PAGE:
air compressor

Water and Trees



Text is also published in the Kythera Summer Edition 2010.

Activities at Kythera of the World Council of Churches Team-Kythera from May 1960 thru September 1971.


*another interesting read about the springs on the island in general and particular in Mylopotamos from European Union of Geosciences ( EGU)


Water and Trees: 1960, still an issue nowadays

Kythera is still more or less a self dependent agricultural island with only a weekly boat connection from Piraeus when Jurjen Marten (George) Koksma (1907-2004) and his wife Anna Lagendijk (1911-1993) arrive by the end of April 1960 at Kapsali. They are being welcomed by Bishop Meletios who had asked the World Council of Churches in Geneva for any assistance they could provide to help him to improve the conditions of life on the island.

Mr. Koksma is architect and civil engineer in Holland and on request of the WCC had been to Kythera the previous year to investigate and discuss this matter with Bishop Meletios.

Early 1960 the WCC offers George and Anna Koksma a contract of US $ 30,- each per month living allowance (1 US $  at that time was 30 drachmas), they agreed and packed everything to be sent by boat to Kythera for an indefinite period of time. With a fully loaded station-wagon they themselves drive to Greece.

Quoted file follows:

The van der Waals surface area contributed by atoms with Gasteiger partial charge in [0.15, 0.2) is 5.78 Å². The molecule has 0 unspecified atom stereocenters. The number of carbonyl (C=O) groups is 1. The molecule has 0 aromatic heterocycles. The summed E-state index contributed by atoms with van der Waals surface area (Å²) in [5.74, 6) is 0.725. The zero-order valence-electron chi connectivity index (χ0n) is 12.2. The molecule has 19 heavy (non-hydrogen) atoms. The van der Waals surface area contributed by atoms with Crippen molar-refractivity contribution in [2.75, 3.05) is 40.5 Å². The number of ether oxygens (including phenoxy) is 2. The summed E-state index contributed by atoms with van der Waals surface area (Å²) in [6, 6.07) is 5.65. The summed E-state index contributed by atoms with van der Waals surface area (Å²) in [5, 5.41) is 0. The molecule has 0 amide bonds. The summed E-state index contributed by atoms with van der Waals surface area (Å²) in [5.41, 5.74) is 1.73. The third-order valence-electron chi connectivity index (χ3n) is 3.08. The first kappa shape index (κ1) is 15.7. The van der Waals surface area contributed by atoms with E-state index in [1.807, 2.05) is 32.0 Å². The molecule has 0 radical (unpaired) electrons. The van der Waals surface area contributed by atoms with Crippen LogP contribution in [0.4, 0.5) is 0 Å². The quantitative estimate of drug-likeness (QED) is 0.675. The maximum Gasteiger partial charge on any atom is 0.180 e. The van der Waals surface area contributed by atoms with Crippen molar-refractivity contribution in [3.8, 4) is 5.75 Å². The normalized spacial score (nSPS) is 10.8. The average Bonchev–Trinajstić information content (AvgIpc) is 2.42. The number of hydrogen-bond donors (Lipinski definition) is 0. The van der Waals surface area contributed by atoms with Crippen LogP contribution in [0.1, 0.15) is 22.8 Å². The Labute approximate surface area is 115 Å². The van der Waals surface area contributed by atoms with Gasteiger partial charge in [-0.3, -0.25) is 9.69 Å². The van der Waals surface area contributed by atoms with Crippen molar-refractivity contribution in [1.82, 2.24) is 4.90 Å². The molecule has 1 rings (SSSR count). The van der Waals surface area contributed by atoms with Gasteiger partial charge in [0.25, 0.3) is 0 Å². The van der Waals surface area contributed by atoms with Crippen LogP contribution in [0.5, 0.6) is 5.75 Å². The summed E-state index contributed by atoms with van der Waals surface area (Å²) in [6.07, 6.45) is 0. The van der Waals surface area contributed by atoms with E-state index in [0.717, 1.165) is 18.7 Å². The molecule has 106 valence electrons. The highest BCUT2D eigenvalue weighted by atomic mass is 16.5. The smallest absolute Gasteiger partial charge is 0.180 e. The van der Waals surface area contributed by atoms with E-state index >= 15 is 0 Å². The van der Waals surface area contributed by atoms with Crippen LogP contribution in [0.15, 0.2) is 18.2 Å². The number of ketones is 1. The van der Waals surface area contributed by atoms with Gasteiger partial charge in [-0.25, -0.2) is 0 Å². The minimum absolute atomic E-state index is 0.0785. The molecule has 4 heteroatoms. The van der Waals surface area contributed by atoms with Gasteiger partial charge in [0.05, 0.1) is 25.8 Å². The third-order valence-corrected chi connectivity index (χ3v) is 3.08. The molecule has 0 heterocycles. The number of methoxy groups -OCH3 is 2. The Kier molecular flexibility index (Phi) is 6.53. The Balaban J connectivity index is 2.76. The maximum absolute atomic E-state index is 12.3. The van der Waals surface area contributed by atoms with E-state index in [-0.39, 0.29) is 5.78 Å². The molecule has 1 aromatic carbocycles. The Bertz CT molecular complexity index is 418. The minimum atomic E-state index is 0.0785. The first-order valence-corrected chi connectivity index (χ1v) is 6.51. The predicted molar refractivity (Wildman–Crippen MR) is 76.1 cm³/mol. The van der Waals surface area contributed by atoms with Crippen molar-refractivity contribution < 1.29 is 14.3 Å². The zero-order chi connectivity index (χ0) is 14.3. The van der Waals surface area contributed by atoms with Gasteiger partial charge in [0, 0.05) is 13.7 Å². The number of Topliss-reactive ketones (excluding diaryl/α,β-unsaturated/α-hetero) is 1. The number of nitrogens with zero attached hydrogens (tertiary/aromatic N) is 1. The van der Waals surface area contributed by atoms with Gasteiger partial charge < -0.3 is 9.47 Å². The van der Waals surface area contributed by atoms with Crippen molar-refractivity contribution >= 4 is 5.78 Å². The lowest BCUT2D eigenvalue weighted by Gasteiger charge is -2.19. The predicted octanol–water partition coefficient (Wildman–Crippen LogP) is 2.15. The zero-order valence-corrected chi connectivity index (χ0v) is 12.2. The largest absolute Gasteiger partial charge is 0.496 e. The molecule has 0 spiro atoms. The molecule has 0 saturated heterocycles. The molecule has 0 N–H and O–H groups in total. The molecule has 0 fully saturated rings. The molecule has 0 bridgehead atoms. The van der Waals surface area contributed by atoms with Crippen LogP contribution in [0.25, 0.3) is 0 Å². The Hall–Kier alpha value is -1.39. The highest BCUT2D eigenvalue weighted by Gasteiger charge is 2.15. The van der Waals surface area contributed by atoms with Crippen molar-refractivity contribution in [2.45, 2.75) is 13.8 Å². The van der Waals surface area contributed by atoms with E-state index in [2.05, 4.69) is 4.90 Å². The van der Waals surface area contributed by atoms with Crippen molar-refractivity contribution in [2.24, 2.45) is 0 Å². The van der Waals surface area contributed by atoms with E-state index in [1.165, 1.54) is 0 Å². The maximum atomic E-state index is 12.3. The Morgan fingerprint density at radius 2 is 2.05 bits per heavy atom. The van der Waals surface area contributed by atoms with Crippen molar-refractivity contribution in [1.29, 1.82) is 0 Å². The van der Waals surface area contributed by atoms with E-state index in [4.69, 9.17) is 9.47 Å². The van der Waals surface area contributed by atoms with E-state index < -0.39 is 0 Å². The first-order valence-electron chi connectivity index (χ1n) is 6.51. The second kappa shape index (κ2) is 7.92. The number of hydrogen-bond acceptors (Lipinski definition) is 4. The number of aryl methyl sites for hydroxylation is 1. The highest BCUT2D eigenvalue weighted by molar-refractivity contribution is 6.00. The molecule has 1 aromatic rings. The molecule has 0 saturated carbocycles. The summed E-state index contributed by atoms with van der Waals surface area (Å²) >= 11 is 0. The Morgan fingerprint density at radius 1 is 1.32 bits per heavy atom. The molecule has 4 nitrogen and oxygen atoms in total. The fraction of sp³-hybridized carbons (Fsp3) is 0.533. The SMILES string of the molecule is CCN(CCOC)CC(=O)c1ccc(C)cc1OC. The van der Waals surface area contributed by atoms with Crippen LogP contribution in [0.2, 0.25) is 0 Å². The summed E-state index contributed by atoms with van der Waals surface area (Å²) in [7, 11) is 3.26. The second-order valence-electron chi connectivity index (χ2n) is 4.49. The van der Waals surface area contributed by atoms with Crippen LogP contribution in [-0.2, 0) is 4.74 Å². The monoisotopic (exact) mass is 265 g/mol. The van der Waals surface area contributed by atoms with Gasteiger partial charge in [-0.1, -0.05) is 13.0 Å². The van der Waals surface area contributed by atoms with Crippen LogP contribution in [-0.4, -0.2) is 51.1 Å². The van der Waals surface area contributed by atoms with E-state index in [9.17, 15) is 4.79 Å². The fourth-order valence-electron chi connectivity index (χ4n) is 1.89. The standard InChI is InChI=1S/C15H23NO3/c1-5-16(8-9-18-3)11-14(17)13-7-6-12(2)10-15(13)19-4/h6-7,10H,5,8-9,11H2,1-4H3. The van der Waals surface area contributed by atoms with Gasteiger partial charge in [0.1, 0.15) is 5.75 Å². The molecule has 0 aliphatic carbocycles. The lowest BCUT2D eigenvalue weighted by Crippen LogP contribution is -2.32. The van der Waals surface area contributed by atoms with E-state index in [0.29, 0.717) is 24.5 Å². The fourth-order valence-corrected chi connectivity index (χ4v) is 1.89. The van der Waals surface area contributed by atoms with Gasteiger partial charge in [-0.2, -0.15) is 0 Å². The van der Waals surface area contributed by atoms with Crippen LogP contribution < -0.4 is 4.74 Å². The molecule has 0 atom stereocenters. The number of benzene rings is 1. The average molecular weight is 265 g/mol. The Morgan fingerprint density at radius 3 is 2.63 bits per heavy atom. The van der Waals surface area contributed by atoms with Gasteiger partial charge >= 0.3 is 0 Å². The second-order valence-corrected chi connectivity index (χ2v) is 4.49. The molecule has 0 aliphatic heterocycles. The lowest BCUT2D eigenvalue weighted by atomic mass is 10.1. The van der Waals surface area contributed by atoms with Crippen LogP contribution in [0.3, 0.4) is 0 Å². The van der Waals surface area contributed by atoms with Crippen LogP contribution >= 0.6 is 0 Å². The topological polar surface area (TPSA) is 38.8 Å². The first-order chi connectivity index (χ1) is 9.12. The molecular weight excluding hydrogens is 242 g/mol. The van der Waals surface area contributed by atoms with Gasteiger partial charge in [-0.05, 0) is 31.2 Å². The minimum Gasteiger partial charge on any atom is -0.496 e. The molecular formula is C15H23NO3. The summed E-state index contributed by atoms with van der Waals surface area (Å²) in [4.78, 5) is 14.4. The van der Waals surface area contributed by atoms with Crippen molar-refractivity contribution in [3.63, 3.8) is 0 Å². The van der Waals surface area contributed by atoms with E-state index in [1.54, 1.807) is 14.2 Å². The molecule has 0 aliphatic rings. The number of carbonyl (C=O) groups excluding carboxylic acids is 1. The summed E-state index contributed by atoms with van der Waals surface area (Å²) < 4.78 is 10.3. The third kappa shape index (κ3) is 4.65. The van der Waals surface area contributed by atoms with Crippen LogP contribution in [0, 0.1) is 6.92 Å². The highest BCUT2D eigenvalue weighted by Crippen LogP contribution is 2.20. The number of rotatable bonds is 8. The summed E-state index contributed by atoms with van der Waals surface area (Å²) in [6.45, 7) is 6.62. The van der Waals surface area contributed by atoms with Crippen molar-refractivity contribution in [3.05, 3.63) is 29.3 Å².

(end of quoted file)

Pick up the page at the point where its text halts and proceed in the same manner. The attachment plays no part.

Both George and Anna are members of a rather conservative section of the Protestant Church in Holland and speak Dutch, English and German, but do not speak one word of Greek and are dependent on interpreters. They find in Chora very old Dr. Kassapis and Mr. Altanis, teacher gymnastics, who both speak fluently German, willingly to act as such. Fortunately also the Bishop speaks very well German and the first 3 months they are quests in his household and have nearly every evening contact with the Bishop. After that they move to a larger rented house opposite the agora in Chora, where through the following years they also had their office.

Already in their first month at Kythera George and Anna learn the meaning of “siga, siga” and that time and distance have quite another meaning to a lot of Kytherians. In October they learn that as soon as the olive picking season arrives it will be very difficult to find labours to do other work.

Immediately they are confronted with the lack of water on the island, no community water supply available, people have to take water from the village wells for public use, or from the wells inside the houses, for drinking and cleaning. This water is not always to be trusted and did cause sometimes illnesses. Rainwater is running straight to the sea, slopes of the hills are bare, not having a vegetation to retain the running water to allow a soaking into the soil.